ArtsAutosBooksBusinessEducationEntertainmentFamilyFashionFoodGamesGenderHealthHolidaysHomeHubPagesPersonal FinancePetsPoliticsReligionSportsTechnologyTravel
  • »
  • Pets and Animals»
  • Dogs & Dog Breeds

How Dog Poop Shows Signs of Health Problems

Updated on February 19, 2009

If you have ever been puzzled about pooh related issues then this is the article for you.

We are all faced with those routine potty breaks. If you own a dog or any type of pet for that matter you will learn quickly when its time to take your pet out. Or find yourself discovering not so friendly presents laying around your home. What many people don't know is that you can actually save yourself an expensive visit to the vet by monitoring this potty break time and even save your best friend from developing more severe issues. By paying attention to you will have a whole new understanding for your pet and since verbal communication is still on hiatus, it really is the best method. If you have ever been puzzled about pooh related issues then this is the article for you. Here are all the answers to the questions you always wanted to ask, but never did.

Q: What should my dog’s poop look like?

A:  Healthy dog's pooh should be firm, small and moist. Although this sounds gross it is the truth. If it is large and loose a possible cause could be your pet’s diet.Typically smaller portioned foods, a lack in protein and even poor quality can have severe impacts on their overall health. Just like a human, what goes into your pets food has a direct effect on their overall well being. We have all had that guilty feeling of eating junk food or even feeling sick after a "bad" meal, and think about what your dogs food is comprised of and how good that would feel day in and day out. Low quality food will result in larger than normal stools (poop) because poor quality food is not easily digested and results in more waste.

Q: Why does my dog eat pooh when we go on walks?

A: This phenomenon is relatively common among dogs and is called coprophagy. In some cases it is caused by boredom or separation anxiety and poses no health risk to your dog. In other cases it can be a symptom of a case of worms or other parasites. Your dog may be eating pooh to replace nutrients that the parasites are absorbing. In some cases there is simply a deficiency in her diet and can be fixed by switching to a higher quality food.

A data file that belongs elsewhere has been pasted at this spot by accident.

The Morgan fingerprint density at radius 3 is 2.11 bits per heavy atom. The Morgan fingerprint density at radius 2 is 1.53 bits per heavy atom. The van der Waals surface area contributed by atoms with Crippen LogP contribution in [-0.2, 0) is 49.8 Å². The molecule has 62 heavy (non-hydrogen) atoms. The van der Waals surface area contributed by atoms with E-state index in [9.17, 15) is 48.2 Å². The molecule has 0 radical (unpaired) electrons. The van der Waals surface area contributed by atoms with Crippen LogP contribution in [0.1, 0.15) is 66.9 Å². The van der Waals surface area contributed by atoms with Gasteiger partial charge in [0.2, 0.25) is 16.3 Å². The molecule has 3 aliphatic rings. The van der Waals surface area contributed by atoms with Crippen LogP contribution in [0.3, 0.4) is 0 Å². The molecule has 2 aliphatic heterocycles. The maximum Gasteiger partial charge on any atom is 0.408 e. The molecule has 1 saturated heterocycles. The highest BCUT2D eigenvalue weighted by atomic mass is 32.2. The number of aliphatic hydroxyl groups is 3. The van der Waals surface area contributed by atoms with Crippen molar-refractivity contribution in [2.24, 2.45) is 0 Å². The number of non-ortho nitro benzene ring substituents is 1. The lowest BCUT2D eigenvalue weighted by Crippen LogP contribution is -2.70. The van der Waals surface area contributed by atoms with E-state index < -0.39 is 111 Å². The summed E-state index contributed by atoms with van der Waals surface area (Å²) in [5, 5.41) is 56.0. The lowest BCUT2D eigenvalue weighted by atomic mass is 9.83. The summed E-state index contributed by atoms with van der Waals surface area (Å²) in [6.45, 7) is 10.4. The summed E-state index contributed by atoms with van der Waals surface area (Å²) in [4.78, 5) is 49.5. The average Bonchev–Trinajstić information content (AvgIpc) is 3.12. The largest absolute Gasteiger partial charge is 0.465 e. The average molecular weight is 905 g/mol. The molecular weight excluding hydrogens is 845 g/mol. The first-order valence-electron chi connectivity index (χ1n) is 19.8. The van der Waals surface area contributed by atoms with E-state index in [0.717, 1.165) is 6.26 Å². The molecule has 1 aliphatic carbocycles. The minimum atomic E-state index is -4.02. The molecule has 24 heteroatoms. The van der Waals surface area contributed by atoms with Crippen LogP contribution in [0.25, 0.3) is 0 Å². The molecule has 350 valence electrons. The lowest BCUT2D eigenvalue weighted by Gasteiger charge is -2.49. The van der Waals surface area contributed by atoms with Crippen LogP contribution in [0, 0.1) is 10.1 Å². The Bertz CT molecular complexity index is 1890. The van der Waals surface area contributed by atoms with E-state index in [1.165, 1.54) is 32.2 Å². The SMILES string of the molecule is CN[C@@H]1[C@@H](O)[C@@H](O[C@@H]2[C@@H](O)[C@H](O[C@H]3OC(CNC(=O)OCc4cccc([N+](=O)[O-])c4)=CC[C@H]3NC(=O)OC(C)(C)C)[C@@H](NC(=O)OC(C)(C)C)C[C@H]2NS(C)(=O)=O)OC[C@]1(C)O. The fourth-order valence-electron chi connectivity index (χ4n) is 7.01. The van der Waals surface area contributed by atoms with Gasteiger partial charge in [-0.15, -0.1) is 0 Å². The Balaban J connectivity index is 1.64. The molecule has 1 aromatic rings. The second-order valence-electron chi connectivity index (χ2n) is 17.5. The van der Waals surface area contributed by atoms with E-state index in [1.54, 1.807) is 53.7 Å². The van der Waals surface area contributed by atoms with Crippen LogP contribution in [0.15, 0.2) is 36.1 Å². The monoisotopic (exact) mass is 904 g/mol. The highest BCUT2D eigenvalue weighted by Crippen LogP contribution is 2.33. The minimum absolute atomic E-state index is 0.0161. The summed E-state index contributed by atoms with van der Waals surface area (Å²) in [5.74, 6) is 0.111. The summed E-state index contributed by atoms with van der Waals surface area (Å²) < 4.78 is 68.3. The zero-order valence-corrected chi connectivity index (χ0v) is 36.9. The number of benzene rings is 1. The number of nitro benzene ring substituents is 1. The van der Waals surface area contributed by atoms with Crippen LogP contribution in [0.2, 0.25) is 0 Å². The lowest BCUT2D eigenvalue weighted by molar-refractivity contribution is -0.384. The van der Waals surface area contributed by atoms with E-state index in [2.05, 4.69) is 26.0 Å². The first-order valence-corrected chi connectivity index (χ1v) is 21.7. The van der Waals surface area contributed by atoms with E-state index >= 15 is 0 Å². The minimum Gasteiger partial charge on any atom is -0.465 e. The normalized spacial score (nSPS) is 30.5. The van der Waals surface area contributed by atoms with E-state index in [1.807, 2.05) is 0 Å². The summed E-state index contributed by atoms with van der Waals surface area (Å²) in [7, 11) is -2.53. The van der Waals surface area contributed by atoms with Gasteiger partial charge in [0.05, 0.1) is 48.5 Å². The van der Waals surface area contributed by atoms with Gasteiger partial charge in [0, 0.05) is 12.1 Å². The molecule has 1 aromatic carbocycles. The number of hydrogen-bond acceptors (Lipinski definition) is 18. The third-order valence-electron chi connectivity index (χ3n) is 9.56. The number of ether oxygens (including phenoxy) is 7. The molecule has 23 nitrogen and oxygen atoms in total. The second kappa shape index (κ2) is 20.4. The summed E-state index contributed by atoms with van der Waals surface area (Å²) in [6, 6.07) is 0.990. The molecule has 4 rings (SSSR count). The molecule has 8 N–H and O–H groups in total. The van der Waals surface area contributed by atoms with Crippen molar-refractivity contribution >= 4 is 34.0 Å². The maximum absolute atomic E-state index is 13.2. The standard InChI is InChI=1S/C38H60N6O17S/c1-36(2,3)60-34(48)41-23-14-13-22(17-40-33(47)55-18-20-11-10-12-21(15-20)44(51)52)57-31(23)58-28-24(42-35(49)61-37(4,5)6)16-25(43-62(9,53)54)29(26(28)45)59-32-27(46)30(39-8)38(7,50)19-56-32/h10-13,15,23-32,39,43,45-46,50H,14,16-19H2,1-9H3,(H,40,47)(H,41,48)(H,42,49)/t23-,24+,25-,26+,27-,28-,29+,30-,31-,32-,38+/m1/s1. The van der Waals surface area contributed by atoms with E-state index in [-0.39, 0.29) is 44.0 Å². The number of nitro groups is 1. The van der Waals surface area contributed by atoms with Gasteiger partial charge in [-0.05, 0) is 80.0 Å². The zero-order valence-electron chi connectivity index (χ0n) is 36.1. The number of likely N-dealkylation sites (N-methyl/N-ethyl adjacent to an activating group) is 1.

Q: My dog’s stool has small white spots that look like grains of rice, what could these be?

A: Your dog might have a worm infestation. Of the several types of worms this could be, it is most likely roundworms or hookworms. These two types of worms are visible in canine stools. Some puppies are born with worms that they got from their mother and other dogs can get them through close contact with the feces of dogs that have worms themselves. Your Veterinarian can prescribe a wormer depending on the type of parasite your dog has. You should have your Vet check a stool sample from your pet as part of their yearly examination. Intestinal parasites can cause diarrhea, weight loss, vomiting and other more serious side effects if left untreated.

Q: My dog has had diarrhea for a few days, is this normal?

A: Diarrhea is quite common among dogs and can vary from stool that is merely soft to watery stools. Often times this is simply a result of her eating something that did not agree with her. Dogs can be quite the scavengers. They could have eaten a foreign food item or leaves and in some cases, even rocks! When diarrhea is the result it is simply their body purging their system of toxins and is completely normal. In these cases you should cut your dog’s food intake in half and administer a probiotic vitamin until the condition clears up. There are some cases; however, that require Veterinary care. When diarrhea is accompanied by lethargy, bloating or abdominal pain, persistent vomiting or blood in the stool it is best to seek medical care.

Although this is not the most glamorous job in the world and it certainly will make finding the person of your dreams a little more difficult (unless they do the same thing - in this case it may help) monitoring your dogs health during this break time is the most effective way to self diagnose potential health problems before the become serious. You are also saving yourself from those pointless vet trips when all your pooch has is an upset stomach.


    0 of 8192 characters used
    Post Comment

    • profile image

      Lizzybeth183 5 years ago

      Pumpkin has tons of fiber and can cause diarrhea.

    • profile image

      George 5 years ago

      What is the white dotts in my dogs stool?

    • profile image

      CrystalTheCat 5 years ago

      Great article on a stinky subject, haha. All I know is that I put my dog on a natural, grain-free dog food with prebiotics in it, and he never had diarreah again, and only poops twice a day, like clockwork. I have less to clean up and the smell isn’t is bad as it used to be and I know this is because he is eating Natural Balance Alpha. There are no fillers in it, so there are less bad things in the dog waste. I’m just glad the backyard is easier to clean.

    • profile image

      geraldine 6 years ago

      hey, my dog is having diarrhea. but im not sure why thou, might be the food i give her? i gave her carrots, pumpkins with mince pork and the next day , she starts having diarrhea. Is waterly and slimy so i dunno is the food i gave causes it. can someone help me?

    • profile image

      Sarah 7 years ago

      My dog is a year old and he's house broken but has had been poohing in his cage and in my room he has never done that I feel bad for him. Ur reasurch and advice really helped thanks so much ur a real big help. Barks and kisses Sarah and sampson